feat. GoGo Penguin

GoGo Penguin are a band apart: performing a singular form of acoustic music (piano, double bass and drums) that’s structurally inspired by the electronica of acts such as Jon Hopkins, Aphex Twin and Death Grips. Pianist Chris Illingworth spoke to Joe Fuller ahead of their November concert, discussing compositional techniques, why they spurn traditional jazz solos and what's next for the band.

What can the crowd expect from the concert? Will it be loud or quiet, relaxed or intense?

To be honest I think it is going to be a real mixture of those things because we try, in the same way that we make an album, to give a lot of shape to it. Without spelling out any kind of story or telling people what they should think about the music or what the music means explicitly, you can create some kind of shape for someone who's listening to it from start to finish. You're taking them somewhere, it's not just random tune after tune or all on one level.

The way we did v2.0 - and we've kept it as a sort of foundation when we've worked on things since then - is imagining you're a character going through a story and returning to where you've started but you've changed through the journey you've taken. The path that you take is what develops and makes it interesting, and keeps people engaged. I think it will be that, we'll try to keep a good mixture in there.

There will be some stuff off the new album as well as some of the older tracks I'm sure. We're starting to work on some new material at the moment so you never know there might be something that we decide to have a little bit of a trial of. Can't promise anything, it depends if we can pull something together worth having a play then we might do that.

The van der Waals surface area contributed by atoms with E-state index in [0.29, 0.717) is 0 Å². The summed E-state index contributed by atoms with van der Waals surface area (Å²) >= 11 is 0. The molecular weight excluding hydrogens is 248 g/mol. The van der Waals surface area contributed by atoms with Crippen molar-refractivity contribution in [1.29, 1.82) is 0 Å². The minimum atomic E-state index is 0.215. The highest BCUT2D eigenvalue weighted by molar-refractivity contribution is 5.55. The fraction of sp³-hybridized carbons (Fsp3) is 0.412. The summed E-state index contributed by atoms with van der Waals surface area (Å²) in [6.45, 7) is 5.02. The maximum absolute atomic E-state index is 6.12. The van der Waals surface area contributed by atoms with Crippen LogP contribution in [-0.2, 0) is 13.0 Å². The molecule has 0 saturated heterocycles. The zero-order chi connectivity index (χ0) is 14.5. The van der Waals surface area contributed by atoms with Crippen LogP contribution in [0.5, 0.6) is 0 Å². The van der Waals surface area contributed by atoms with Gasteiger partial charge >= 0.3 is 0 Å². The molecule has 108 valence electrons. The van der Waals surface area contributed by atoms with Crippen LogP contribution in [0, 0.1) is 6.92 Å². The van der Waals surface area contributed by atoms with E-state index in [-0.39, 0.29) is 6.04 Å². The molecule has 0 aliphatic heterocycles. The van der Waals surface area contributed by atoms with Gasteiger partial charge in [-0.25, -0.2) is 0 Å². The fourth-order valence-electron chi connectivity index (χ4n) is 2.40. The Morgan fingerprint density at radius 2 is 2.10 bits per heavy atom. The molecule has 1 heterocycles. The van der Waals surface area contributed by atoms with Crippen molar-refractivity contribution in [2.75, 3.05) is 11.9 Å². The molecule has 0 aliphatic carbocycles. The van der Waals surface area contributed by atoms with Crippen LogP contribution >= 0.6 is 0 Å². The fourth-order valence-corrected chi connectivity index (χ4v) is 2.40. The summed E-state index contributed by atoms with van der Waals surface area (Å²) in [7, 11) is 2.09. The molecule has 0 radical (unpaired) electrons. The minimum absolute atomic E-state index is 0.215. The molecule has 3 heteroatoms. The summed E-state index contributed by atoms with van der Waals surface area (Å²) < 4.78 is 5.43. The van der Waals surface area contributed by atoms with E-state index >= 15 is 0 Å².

Could you tell me about how you create your songs? The second half of v2.0 in particular is a bit more downbeat whereas Man Made Object is more accessible. Was that a conscious choice?

Each album is sort of a snapshot of a moment of time, we don't plan too far ahead, we just take things as they come. That just happened to be the state we were in as a band and the mood that we were in as people so we let that get into the way that the music was written. Since v2.0 we've been trying new techniques and ideas. For example one of the tracks, Initiate, was written by Rob completely electronically, there was no piano, bass or drums. I then tried to interpret that and almost arrange it as if it was someone else's music. That was the approach we had with that track and once we started playing it together we arranged it even further so that it became something that we made as a trio.

Protest was written on a little 808 drum machine app on my iPhone and I screwed around with it until all the sounds were a little bit weird, so I ended up getting a sort of siren. I went to Nick and said “do you reckon you can play a siren with your bass?” and he thought I'd lost my mind. We were trying to go from a point of view where we weren't thinking so much about the instruments, we were trying to get the idea and the sound using whatever we had to hand. Whether it was written on Logic or a synth, we then then approached it from our instruments and kept it acoustic.

There might be things in terms of the way that we're feeling that make the album a certain way but I reckon that's very subconscious. I don't think any of that sort of thing is at the forefront of why we make that music. We just go with the way that we feel at the time and see how that goes.

Your music often has a very distinct melody, whether it's a bassline or a piano part, which the song then builds around. Was it a decision to be more poppy and have more crossover appeal?